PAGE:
Boston’s FutureM: Will it be the next big event?

There are an awful lot of great digital and social gatherings. SxSWi. PSFK. Internet Week. But I’m pretty excited that this year Boston is about to try something new with the launch of FutureM.

Thanks to the inspiration of a bunch of really smart people including folks like Brian Halligan, David Meerman Scott, and the leadership of MITX (one of the country’s premiere Internet business and marketing associations), Boston will host an event that has the potential to define “what’s new and what’s next” as FutureM gathers leading thinkers in marketing, media and technology for five days in October.

There will be keynotes, panels, workshops, tweet-ups and, of course, parties. Plans are still in the early stages but what’s pretty cool is the collaboration and excitement already being generated.

Chris Brogan’s Inbound Marketing Summit at Gillette Stadium is part of the event. Hubspot’s user conference takes place the same week.  MIT’s Technology Review will showcase its future view of media.  And a lot of other people, including Mike Volpe are working on ideas, panels and presentations as you read this.

I’m thrilled to be a small part of it. I just started collaborating with the super smart Mike Troiano on a panel about change, transformation, and how to specifically overcome obstacles in order to get more digital and social. We’re hoping to avoid the tired old conversation of what’s not working and put some real specific recommendations on the table for both agencies and brands.

Kiki Mills, the executive director of MITX, has asked me to organize a TNGG (nextgreatgeneration.com) session where we get some really bright, social savvy Gen Y marketers to talk about how companies will have to engage with their generation in the future and how they predict marketing tactics and programs will evolve to align with their behavior.

It would be great to bring in people like Michelle Lauto to get a first hand POV about how this generation looks at media as its own tool for connection and change.

And finally, I’m hoping to moderate, or at least help recruit, a panel of the most forward thinking brands around. What makes them different?  How do they get management sign off on ambitious and untested ideas? Do they use a different set of metrics and evaluation criteria? Are their lawyers more open-minded?

It’s still too early to share specifics. And suffice it to say I’m both excited and anxious about it being great. But as I’ve learned from hanging with the digital and social crowd, this community works together. It’s collaborative. And it helps each other experiment, learn and ultimately succeed. It’s why I’ve volunteered to help.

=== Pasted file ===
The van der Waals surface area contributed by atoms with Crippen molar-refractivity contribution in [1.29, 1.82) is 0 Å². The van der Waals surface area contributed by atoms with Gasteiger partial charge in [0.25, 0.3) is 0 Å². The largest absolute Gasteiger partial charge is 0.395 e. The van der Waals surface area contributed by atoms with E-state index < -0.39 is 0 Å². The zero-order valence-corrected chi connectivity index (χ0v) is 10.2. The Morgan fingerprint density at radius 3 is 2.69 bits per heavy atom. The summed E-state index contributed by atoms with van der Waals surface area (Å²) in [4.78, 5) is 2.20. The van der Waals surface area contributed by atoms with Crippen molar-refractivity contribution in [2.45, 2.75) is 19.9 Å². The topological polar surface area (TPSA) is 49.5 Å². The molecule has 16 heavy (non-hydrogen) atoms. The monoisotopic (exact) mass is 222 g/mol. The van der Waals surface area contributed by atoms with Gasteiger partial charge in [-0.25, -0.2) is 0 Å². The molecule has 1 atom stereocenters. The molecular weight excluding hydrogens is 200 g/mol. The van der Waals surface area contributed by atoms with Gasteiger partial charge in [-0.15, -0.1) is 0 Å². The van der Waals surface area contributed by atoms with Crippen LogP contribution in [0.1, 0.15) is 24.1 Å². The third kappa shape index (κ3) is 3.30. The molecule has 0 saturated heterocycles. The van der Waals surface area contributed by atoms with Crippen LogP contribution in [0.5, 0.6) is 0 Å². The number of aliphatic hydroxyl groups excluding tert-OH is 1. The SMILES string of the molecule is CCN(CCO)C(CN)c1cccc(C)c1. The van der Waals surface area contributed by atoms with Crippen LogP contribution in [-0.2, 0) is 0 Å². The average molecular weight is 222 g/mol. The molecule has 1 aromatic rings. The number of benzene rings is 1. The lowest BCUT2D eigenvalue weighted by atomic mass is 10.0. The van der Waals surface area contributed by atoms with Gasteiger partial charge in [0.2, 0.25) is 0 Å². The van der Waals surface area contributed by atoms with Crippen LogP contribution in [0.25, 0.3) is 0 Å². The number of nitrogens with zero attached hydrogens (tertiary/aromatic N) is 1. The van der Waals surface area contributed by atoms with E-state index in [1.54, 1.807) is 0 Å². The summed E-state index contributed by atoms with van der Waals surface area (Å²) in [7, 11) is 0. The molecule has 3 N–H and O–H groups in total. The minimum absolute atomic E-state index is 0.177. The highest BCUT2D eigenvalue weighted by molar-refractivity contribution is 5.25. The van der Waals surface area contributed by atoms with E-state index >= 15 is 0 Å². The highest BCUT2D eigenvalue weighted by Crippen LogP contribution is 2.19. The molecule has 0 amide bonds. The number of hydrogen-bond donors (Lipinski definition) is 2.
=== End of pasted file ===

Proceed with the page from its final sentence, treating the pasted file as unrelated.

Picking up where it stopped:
So join us. Plan to attend. Submit events. Comment on this post. Leave suggestions for who and what you’d like to see and hear. And if you have ideas for any of the above panels, please let me know.

5 comments
melinda wax
melinda wax

Any thoughts about having a panel on education? Design education is being massively revised to accommodate what is happening in the market/industry, but not all design schools are choosing to change in the same way. What does the industry want from their newest recruits? Are they finding what they need now? What advice could working professionals offer to educators about how to create curriculum that matches the the current (and constantly changing) marketplace? On the job training or hit the ground running? How can the education of designers, managers, and creatives best serve the industries in which they will seek employment upon graduation? Masters degree needed or preference for experience on the job for a rookie vs two more years of "philosophical" education in design/management/marketing/etc.?

Kiki Mills
Kiki Mills

Edward

Thank you for the post and we are thrilled for your encouragment. The feedback so far has been incredibly positive to have a platform to rally around the intellectual capital and horsepower here in MA. YOu are right, it will take a few years for sure. But as we all know good content sells itself, and it's clear in feeling the collective enthusiam from people like yourself, that FutureM has been long overdue. Thanks for playing a role.

Jaime Reynolds
Jaime Reynolds

We're excited and anxious about it being great too! But it can only be great with the help of leaders like you, thank you for your support and all that you are doing to make it the next big marketing conference.

Michael Troiano
Michael Troiano

Honored to be a part of it, Edward. Let's do something great.

edward boches
edward boches

Takes a lot of people to make something good. Need content, venues, participants, PR, and a community that people want to be part of. Will probably take a few years, but what the heck, should be both fun and worthwhile.